- Euro to Look Beyond German CPI, Focus on Greece Developments
- Aussie, New Zealand dollars Drop Amid Commodities-Driven Risk Aversion
The preliminary set of March’s German CPI figures headlines the economic calendar in European hours. The benchmark year-on-year inflation rate is expected to register at 0.3 percent, rising for a second consecutive month. The outcome seems unlikely to offer much by way of lasting Euro volatility however considering the results’ limited impact on the near-term ECB policy outlook.
Rather, the single currency ought to be far more interested in Greece-related news flow. The government of Prime Minister Alexis Tsipras submitted a list of proposed reforms that it hopes will unlock the next round of bailout funding on Friday. The so-called “institutions” representing Greece’s creditors – the EU, the ECB and the IMF – began to evaluate the plan over the weekend, with a decision expected later today. Athens faces €5.8 billion in maturing debt this month in addition to the on-going expense of running the country.
Investors fear that if external funding is not secured, a cash crunch and subsequent default may lead to the country’s exit from the Eurozone. Such an outcome would be unprecedented, carrying with as-yet unknown implications for the financial markets at large. Avoiding that trajectory with an accord that keeps Greece within the currency bloc is likely to prove supportive for risk appetite, boosting high-yielding FX and weighing on the safe-haven Japanese yen. Needless to say, failing to reach a deal stands to produce the opposite response.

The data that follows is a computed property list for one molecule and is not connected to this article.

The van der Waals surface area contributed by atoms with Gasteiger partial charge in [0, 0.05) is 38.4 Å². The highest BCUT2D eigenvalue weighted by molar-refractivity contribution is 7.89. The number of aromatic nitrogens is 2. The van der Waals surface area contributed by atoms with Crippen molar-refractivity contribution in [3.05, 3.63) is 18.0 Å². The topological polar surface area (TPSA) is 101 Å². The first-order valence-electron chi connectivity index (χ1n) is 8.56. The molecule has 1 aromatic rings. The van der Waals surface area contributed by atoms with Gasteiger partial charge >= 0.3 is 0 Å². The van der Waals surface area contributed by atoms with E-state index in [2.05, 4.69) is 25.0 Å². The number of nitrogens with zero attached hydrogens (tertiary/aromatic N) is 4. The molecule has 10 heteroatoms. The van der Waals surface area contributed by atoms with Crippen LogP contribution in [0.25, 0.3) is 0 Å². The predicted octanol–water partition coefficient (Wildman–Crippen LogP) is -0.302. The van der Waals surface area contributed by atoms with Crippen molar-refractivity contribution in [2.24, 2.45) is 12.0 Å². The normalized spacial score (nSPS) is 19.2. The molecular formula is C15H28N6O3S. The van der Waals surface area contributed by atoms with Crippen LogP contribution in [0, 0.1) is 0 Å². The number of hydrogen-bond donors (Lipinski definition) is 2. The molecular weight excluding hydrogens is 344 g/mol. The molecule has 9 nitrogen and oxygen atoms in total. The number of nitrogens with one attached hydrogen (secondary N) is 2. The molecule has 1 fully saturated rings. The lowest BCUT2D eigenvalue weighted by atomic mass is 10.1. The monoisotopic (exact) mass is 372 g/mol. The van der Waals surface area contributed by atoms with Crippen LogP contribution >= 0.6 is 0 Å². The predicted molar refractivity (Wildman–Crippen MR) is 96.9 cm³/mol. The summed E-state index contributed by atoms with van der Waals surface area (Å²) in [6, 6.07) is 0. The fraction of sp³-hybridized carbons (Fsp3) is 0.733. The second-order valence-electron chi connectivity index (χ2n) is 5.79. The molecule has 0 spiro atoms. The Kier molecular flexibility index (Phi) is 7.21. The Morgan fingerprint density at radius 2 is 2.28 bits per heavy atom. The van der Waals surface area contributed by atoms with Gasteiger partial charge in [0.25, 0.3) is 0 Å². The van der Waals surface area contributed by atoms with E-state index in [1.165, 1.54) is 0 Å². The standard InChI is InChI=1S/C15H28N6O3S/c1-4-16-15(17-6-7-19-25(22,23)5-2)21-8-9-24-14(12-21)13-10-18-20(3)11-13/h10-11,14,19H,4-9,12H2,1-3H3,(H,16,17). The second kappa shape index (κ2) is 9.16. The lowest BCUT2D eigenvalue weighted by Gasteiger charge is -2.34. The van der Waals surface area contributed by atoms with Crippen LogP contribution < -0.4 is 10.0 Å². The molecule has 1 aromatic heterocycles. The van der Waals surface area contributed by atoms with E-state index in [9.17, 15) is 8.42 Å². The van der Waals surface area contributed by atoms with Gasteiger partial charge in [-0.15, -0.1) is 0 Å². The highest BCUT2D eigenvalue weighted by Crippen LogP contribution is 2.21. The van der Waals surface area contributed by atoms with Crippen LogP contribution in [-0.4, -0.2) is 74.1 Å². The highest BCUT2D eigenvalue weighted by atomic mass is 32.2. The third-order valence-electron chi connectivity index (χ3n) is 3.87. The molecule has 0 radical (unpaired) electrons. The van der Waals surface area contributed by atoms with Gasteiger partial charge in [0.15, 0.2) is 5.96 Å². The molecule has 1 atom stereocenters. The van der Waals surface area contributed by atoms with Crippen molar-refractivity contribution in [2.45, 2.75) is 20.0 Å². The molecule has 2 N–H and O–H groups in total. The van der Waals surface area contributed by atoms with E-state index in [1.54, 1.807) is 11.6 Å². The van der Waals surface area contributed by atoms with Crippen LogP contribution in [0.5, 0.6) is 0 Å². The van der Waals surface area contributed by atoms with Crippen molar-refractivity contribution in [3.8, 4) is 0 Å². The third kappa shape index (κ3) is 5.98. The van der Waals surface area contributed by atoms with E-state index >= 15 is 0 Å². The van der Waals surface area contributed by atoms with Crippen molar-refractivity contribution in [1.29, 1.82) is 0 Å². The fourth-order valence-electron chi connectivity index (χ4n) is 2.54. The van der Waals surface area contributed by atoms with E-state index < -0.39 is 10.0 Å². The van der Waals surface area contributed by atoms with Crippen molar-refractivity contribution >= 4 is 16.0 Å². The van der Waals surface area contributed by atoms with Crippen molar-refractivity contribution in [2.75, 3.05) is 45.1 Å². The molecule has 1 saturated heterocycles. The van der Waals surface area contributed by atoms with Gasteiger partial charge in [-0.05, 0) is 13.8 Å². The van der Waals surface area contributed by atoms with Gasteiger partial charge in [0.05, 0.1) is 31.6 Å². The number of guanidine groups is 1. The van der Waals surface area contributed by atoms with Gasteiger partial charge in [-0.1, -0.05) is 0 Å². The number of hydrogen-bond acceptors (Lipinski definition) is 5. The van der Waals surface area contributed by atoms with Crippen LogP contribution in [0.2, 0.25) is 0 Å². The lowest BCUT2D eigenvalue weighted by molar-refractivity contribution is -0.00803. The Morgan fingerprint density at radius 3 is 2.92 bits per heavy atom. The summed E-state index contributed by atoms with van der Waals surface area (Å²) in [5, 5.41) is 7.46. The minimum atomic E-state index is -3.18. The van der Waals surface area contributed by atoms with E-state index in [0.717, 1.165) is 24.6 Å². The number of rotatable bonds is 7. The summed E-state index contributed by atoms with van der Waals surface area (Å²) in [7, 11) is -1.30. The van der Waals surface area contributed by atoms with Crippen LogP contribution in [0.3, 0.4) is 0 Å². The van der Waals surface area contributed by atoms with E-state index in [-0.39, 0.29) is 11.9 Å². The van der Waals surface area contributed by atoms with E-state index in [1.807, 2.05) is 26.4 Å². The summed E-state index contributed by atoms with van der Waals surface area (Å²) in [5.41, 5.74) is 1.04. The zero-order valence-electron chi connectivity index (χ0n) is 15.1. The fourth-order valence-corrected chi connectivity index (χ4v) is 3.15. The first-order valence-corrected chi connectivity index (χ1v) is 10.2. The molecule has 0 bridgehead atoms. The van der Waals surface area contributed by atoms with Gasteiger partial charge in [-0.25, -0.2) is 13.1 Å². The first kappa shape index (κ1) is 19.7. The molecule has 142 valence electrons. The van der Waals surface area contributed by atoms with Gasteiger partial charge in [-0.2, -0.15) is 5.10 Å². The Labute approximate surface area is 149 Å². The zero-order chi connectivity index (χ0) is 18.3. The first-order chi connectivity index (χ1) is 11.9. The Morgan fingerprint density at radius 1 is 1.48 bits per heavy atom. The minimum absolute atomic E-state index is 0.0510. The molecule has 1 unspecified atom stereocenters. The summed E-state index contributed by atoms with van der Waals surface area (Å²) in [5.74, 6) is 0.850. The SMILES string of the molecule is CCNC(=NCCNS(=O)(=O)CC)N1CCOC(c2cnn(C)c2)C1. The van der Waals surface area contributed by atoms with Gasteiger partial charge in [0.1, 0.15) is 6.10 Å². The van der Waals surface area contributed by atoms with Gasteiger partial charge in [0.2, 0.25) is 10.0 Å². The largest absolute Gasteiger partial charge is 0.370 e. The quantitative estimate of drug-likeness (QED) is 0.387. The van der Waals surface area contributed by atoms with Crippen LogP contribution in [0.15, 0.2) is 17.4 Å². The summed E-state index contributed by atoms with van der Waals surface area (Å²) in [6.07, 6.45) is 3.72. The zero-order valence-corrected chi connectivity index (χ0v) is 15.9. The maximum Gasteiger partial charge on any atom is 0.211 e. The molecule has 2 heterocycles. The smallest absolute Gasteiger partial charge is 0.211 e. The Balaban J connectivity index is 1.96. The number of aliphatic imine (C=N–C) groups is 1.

Both sides of the negotiation are ultimately interested in a deal. Greek officials surely realize that sticking to their campaign promise of ending austerity at the cost of disorderly redenomination will probably compound the country’s economic woes and likely cost them their jobs. Meanwhile, EU and IMF officials no doubt prefer to avoid a “Grexit” scenario for fear of the precedent it may establish, particularly in larger countries with strong anti-austerity movements such as Spain. On balance, this means that some kind of accommodation is probably more likely than not.
The Australian and New Zealand Dollars underperformed in otherwise quiet overnight trade, falling as much as 0.4 percent each against their leading counterparts. The decline tracked a move lower on Australia’s benchmark S&P/ASX Australia 200 stock index, pointing to risk aversion as the catalyst driving selling in the sentiment-linked currencies. The dour mood seems to have originated in softer oil and iron ore prices. Indeed, shares in the energy and materials sectors proved weakest on the session.
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